Ulster Orchestra: Interpretation of Elgar's 'Enigma Variations' strikes all the right notes

​It is almost certain that any live performance of Sir Edward Elgar’s ‘Enigma Variations’ will fill a concert auditorium, and that’s exactly what happened at Friday’s Ulster Hall concert, with the Ulster Orchestra under its chief conductor Daniele Rustioni giving a performance of this landmark work.
Conductor Daniele Rustioni led a memorable interpretation of Elgar’s ‘Enigma Variations’Conductor Daniele Rustioni led a memorable interpretation of Elgar’s ‘Enigma Variations’
Conductor Daniele Rustioni led a memorable interpretation of Elgar’s ‘Enigma Variations’

​The ‘Enigma Variations’ were last performed by the orchestra in the Ulster Hall seven or eight years ago under the direction of the distinguished Dutch conductor Jac van Steen, and there was a particular interest as to how this Elgar iconic piece would be interpreted this time by maestro Rustioni, who sadly is nearing the end of his tenure with the Ulster Orchestra for which he has done so much.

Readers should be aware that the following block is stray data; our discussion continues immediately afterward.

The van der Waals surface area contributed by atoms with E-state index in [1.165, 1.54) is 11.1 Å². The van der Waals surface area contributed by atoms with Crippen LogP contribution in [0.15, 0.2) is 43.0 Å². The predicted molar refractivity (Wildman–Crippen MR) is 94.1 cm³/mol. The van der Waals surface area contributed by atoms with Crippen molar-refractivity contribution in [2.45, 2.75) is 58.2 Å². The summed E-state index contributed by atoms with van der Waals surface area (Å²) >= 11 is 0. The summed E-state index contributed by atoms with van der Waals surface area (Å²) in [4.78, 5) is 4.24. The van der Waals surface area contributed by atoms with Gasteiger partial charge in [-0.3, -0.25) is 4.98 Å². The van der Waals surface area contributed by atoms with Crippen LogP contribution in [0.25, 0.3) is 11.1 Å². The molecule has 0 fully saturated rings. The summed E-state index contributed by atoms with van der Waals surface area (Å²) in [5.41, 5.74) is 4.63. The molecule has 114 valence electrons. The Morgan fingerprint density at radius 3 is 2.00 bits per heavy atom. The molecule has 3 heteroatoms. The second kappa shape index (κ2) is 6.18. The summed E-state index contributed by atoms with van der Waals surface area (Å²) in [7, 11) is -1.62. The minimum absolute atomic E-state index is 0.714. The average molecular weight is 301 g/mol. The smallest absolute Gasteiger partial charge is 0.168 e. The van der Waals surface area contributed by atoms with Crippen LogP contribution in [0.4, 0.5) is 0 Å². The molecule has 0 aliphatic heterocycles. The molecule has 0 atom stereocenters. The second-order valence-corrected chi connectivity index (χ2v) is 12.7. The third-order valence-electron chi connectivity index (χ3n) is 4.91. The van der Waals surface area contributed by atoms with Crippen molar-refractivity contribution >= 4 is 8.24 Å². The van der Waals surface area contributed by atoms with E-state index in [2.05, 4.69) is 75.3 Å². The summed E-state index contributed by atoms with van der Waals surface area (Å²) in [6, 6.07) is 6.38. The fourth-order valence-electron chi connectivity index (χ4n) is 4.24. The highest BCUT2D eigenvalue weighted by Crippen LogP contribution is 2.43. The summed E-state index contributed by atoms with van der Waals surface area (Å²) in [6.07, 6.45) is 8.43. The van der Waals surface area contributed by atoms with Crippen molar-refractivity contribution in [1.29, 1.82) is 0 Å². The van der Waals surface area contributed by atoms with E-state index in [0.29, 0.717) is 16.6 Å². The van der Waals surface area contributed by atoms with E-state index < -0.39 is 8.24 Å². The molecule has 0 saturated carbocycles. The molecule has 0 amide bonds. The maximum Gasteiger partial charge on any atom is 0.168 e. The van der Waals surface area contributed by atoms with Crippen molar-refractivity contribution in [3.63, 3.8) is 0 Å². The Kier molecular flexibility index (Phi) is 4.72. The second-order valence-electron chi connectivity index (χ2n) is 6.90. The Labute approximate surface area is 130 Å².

In the event it was a memorable interpretation with each musical cameo given its proper place in the entire landscape of the work.

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This performance of the famous Nimrod variation, so redolent of Remembrance Day ceremonies, was particularly powerful and emotional, given the current horrific slaughter in the Ukraine and Gaza.

The Enigma finale rose to a triumphant climax, and so much so that the Ulster Hall’s mighty Mulholland Organ – so rarely heard nowadays – was almost drowned out.

The central work of the evening was the Brahms Double Concerto with spellbinding performances from the cellist Daniel Muller-Schott, and the violinist Francsca Dego, aka Mrs Rustioni.

This was Brahms’ last orchestral work at the end of an epic musical career, but the mood was more warm and sunny than nostalgic, and the soloists captured all the nuances of this beautiful swansong.

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There was also a generous and substantial encore with Francesca and Daniel combining brilliantly like old friends entertaining themselves and the capacity audience with their distinctive ‘Variations on a Theme’ by Handel.

Mention should also be made of the opening music – the impressive ‘Sussex Landscape’ by Avril Coleridge Taylor (1903-1998) whose musical portfolio has been somewhat sadly overlooked.

Full marks to the Ulster Orchestra for continuing its policy of bringing to our attention the music by women composers who deserved more recognition from their male peers, and from fellow musicians from later generations.

The Ulster Orchestra’s next evening Northern Lights concert in the Ulster Hall on February 23 will feature the music of Sibelius, Eno Tamberg and Beethoven.